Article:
Saturday 22 October 2016

'Adult ADHD' sufferer who bit off part of another man's ear walks free from court with suspended sentence

By Declan Brennan

Published 17/04/2015 | 14:38

An “adult ADHD” sufferer who bit off part of another man's ear has walked free from court with a suspended sentence.

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James Mooney (22) punched his victim, James Ferrari, in the head before biting hard into his ear and tearing part of it off.

The court heard from a doctor who said the condition of adult ADHD was a contributing factor in the late-night assault on April Fool's Day.

Mooney of Poolbeg Quay, Ringsend, Dublin pleaded guilty at Dublin Circuit Criminal Court to assault causing harm at a GAA club on Sean Moore Road, Ringsend on April 1, 2013.

Judge Desmond Hogan sentenced Mooney to four years in prison but suspended it in full for three years on condition that he complies with probation services for 12 months.

The court heard that Mooney is to hand over €5,000 to the victim as a practical expression of his remorse.

Judge Hogan said Mr Ferrari had been seriously injured and that Mooney was lucky he hadn't been charged with the offence of assault causing serious harm, which carries a heavier penalty.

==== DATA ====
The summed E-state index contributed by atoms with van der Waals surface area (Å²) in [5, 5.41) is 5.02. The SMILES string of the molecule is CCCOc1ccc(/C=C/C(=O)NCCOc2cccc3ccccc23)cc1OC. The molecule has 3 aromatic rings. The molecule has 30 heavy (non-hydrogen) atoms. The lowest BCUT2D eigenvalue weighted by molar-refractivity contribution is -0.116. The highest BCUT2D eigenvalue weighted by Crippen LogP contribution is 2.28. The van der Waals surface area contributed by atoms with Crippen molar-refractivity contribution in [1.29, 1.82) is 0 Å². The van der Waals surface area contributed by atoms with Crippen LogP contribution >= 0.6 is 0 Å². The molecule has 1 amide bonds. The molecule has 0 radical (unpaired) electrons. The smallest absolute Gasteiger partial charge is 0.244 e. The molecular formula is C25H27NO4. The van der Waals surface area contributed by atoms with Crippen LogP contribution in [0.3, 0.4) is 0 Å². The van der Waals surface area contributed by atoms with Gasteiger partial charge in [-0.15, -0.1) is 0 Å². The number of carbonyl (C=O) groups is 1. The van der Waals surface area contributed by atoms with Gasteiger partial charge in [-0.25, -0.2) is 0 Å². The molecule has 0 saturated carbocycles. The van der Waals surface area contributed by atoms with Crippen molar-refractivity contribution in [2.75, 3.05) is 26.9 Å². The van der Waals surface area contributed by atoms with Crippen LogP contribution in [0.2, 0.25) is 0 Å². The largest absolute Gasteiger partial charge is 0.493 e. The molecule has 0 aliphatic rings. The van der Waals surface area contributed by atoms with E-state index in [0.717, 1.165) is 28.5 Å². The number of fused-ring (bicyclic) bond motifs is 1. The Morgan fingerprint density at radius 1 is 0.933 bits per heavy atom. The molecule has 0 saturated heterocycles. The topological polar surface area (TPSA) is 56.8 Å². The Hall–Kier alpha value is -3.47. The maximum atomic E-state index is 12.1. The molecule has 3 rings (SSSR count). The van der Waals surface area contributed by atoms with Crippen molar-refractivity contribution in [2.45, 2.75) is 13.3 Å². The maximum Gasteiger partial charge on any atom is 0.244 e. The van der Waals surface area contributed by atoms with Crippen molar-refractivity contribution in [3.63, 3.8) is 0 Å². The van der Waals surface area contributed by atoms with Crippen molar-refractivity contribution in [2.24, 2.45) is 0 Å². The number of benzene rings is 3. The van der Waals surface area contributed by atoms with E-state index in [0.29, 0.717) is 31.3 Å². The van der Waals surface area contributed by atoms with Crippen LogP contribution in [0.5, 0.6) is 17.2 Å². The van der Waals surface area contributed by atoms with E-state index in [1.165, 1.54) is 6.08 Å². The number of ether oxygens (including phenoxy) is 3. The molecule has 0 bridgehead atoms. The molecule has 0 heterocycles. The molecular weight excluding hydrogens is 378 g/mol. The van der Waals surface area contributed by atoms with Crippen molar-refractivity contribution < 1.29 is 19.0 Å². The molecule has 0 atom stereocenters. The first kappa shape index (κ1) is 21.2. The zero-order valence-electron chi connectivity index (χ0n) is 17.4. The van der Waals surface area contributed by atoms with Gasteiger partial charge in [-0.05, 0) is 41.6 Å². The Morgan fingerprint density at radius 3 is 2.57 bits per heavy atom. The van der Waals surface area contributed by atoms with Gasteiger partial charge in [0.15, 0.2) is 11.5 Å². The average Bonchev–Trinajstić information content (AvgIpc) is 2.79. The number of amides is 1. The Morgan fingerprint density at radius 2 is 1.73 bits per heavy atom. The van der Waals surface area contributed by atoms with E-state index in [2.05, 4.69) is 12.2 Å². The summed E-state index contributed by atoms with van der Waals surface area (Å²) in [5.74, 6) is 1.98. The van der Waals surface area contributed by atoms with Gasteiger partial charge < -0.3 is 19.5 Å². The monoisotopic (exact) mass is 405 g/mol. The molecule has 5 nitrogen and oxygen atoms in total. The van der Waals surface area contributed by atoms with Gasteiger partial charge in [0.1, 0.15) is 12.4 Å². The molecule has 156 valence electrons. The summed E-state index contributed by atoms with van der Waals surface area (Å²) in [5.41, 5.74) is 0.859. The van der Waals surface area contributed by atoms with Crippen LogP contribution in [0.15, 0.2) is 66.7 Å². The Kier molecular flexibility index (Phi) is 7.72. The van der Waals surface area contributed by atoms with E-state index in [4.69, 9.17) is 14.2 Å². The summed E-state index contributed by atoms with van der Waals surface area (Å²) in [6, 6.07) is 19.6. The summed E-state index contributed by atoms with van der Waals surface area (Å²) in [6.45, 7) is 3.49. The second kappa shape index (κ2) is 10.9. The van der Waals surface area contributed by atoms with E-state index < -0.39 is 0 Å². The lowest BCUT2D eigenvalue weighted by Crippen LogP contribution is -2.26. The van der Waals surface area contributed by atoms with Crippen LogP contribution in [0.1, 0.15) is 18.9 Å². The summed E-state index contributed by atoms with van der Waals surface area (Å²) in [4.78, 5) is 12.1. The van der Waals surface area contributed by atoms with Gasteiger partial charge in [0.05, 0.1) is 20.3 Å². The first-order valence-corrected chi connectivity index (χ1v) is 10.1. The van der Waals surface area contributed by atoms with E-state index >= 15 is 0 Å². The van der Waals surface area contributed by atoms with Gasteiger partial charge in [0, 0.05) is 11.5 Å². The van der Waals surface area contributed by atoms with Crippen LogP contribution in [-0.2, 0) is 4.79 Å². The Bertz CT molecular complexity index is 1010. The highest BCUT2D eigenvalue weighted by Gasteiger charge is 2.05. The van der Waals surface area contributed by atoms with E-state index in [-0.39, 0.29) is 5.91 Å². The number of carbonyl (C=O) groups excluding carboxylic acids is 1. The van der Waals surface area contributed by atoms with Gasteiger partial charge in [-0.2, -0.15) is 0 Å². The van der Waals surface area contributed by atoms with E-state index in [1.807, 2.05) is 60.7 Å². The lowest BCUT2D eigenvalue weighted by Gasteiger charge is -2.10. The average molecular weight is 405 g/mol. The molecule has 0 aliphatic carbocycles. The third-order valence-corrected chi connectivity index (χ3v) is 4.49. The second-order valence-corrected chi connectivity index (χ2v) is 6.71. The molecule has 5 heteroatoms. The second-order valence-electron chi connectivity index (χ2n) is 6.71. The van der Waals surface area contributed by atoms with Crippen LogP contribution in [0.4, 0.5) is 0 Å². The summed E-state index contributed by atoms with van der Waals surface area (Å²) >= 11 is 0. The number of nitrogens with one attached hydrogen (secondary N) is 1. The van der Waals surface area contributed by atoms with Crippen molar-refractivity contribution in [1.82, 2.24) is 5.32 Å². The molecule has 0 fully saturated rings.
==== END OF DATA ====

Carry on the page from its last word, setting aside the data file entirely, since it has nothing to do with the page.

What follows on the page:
In a victim impact report, Mr Ferrari said his life has been full of worry and depression since the attack. He has a recurring nightmare where he remembers first seeing his injury in a hospital mirror and breaking down, shaking and crying.

He said the attack has affected his job by making him more shy and he has lost contact with friends because he is not as sociable as he used to be. The father-of-one said he hopes to come to terms with the assault some day.

He underwent some surgery to the injury but decided not to pursue reconstruction of the ear after medical advice that it would be lengthy and costly.

Consultant psychiatrist Dr Sean O’Domhnaill told Cathal McGreal BL, defending, that he treated Mooney and diagnosed him as having adult ADHD and that, as part of this disorder, he exhibited impulsivity resulting in an extremely over active mind.

The psychiatrist said that Mooney told him that after “all hell broke loose” during the assault he wasn’t conscious of having bitten anyone. He said Mooney had spent the evening self-restraining and avoiding confrontation with another man, Andrew Murren.

The court heard that Mr Murren, who was a friend of the victim, knew Mooney and was slagging him. The victim thought this was getting serious. He approached the men and told Mr Murren he was leaving.

Mr Ferrari told gardai that as he was leaving the club he was punched in the face by Mooney and he put his arms up to shield his face. He then felt Mooney biting hard into his ear. He felt blood running down his neck and felt flesh being torn away from his ear.

Mooney later confessed and said he didn’t intend to take the ear off. He told gardaí he didn’t know what happened to the missing part.

Garda Alan Byrne told Garret Baker BL, prosecuting, that the victim lost €1900 in lost earnings and paid out €350 in hospital fees, drugs and counselling.

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